Matt Cashore / IrishIllustrated.com

Irish monitor Zaire’s run-game load

Kelly would like to keep Zaire’s carries under 15 per game as often as possible. Zaire needs to improve adjusting pass-blocking schemes and evening out his cadence.

When Malik Zaire carried 22 times in Notre Dame’s 31-28 Music City Bowl victory over LSU, there didn’t appear to be the slightest concern with the number of totes the first-time Irish starter totaled against the Tigers.

It was Zaire’s first start, Notre Dame’s last game of the season, and a great opportunity to right the wrongs of November.

But with the start of the 2015 season, the lack of proven depth behind Zaire, and the overriding importance of keeping Zaire upright and healthy through the long grind of the season, the nine carries for 39 yards (minus 23 yards on sacks and lost -yardage plays) was just about the right work volume for Brian Kelly’s liking.

“We had a conversation about it as a staff,” Kelly said. “Since he’s been here, he’s been able to avoid getting hit head-on. He has good vision and a good sense of not taking hits square. We’re less concerned with him taking that big hit, but we know that in certain run situations, it’s going to be physical for him.”

In the case of Zaire and his involvement in the running game, it’s important, but too much of a good thing leads to bad things over the course of a 12-game regular season. Somewhere in the vicinity of 120-to-140 carries would be about right.

“We want him to get the first down and get out of bounds, but we want him to get a first down,” Kelly said. “There was actually one run (against Texas) that we didn’t want him to get out of bounds on.

“We feel comfortable that he’s smart enough and has good enough vision that he’ll know when to get down and when to get out of bounds to avoid the kind of hits that are really needless.”

More productivity in the running game, however, is expected.

“He should have been nine carries for 60, 70 yards, maybe more,” Kelly said.

The yards will come. Zaire’s net 16 yards might very well be his low-water mark of the season, which he offset by completing 19-of-22 passes for 313 yards, three touchdowns and zero interceptions in Notre Dame’s 38-3 victory over Texas Saturday.

“What I liked the most was his accuracy throwing the football,” Kelly said. “The thing we need to work on is some fundamentals in the running game, some communication things with protections, and obviously cadence.”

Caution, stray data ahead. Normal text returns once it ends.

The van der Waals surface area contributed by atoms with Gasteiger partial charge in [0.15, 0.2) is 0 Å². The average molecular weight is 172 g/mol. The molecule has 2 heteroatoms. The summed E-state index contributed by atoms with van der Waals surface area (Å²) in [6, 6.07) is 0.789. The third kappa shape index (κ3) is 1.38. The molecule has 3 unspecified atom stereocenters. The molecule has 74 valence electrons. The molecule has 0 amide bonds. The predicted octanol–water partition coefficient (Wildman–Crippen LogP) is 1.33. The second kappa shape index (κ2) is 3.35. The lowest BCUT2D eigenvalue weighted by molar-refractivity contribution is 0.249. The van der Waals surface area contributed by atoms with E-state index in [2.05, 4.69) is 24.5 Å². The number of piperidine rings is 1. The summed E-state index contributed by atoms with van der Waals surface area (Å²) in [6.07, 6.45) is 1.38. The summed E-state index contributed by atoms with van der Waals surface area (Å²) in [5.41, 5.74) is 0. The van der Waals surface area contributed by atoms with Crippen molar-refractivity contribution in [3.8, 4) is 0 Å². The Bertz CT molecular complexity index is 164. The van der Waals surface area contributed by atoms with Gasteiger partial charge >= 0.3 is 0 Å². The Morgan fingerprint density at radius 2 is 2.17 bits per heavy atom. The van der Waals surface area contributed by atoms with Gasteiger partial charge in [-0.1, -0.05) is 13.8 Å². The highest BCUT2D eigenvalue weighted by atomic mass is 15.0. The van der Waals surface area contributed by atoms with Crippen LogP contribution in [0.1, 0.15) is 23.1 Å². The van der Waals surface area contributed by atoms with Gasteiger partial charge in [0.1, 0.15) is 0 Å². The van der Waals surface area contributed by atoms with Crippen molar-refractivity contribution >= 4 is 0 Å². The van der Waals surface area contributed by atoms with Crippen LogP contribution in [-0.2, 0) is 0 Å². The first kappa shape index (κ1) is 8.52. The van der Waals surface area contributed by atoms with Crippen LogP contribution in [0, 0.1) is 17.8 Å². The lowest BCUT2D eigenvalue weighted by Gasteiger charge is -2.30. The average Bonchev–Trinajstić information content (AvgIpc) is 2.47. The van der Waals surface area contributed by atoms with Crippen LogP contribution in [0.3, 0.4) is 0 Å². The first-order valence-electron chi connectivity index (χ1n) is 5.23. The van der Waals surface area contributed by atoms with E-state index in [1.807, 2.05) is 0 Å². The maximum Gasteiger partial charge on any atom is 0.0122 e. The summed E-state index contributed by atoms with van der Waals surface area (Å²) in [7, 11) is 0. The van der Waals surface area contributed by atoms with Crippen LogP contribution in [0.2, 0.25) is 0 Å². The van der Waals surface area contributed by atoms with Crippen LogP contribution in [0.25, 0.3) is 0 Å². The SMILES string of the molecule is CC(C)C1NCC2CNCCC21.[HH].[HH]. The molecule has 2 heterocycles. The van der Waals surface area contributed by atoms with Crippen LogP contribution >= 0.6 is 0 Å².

That’s a change. Zaire appears to have transformed into a pass-first quarterback, which is a far cry from what the red-shirt junior was when he arrived from Kettering, Ohio two years ago.

Against the Longhorns, Zaire – with the help of exceptional pass protection from the offensive line – calmly went through his progressions and took off running only as a last resort.

Between designed runs and ad-libs eluding the pass rush, Zaire’s nine carries was a great number in terms of limiting the hits on him, especially since the Irish were able to coast to victory.

“I don’t see us getting higher than 15 with him,” said Kelly, when asked about Zaire’s 22 carries for 96 yards against LSU. “That’s probably a comfort level. You’ve got to do what you’ve got to do.

“If we’ve got to come out and red-line him some games to win, we will. But I would say that if he averages nine, 12, 15 at the max, that’s probably where our comfort level is.”

More important than statistical distribution of runs and passes is Zaire’s command of Notre Dame’s offensive operation. When a pass play comes in from the sideline, so too does the protection that accompanies it. But if the opposing defense shifts during pre-snap, it’s up to Zaire to make the protection alteration.

Notre Dame was called for four illegal procedure penalties against the Longhorns – one each by center Nick Martin, left tackle Ronnie Stanley, left guard Quenton Nelson and right guard Steve Elmer. If each is making a mistake in jumping the snap, it’s likely the way in which Zaire is delivering the cadence.

That’s nitpicking considering Zaire has started just two games and played 10 meaningful quarters in his collegiate career. The start to his career has been nothing short of – if not brilliant – very successful, more successful than most first-time starting quarterbacks.

And yet if the Irish are to achieve their goals for the season, nitpicking with Zaire and his teammates is in order.

“Distribute the football, make good decisions, and take care of the football,” said Kelly, succinctly summarizing Zaire’s duties as Notre Dame’s starting quarterback. “You’re surrounded by an outstanding offensive line, talented wide receivers, and a running back situation that by the time all is said and done, you’re going to like.

“So distribute it, take care of the offense, manage it and good things will happen. As I said, he doesn’t have to win the game; he just can’t be the reason we lose it.”


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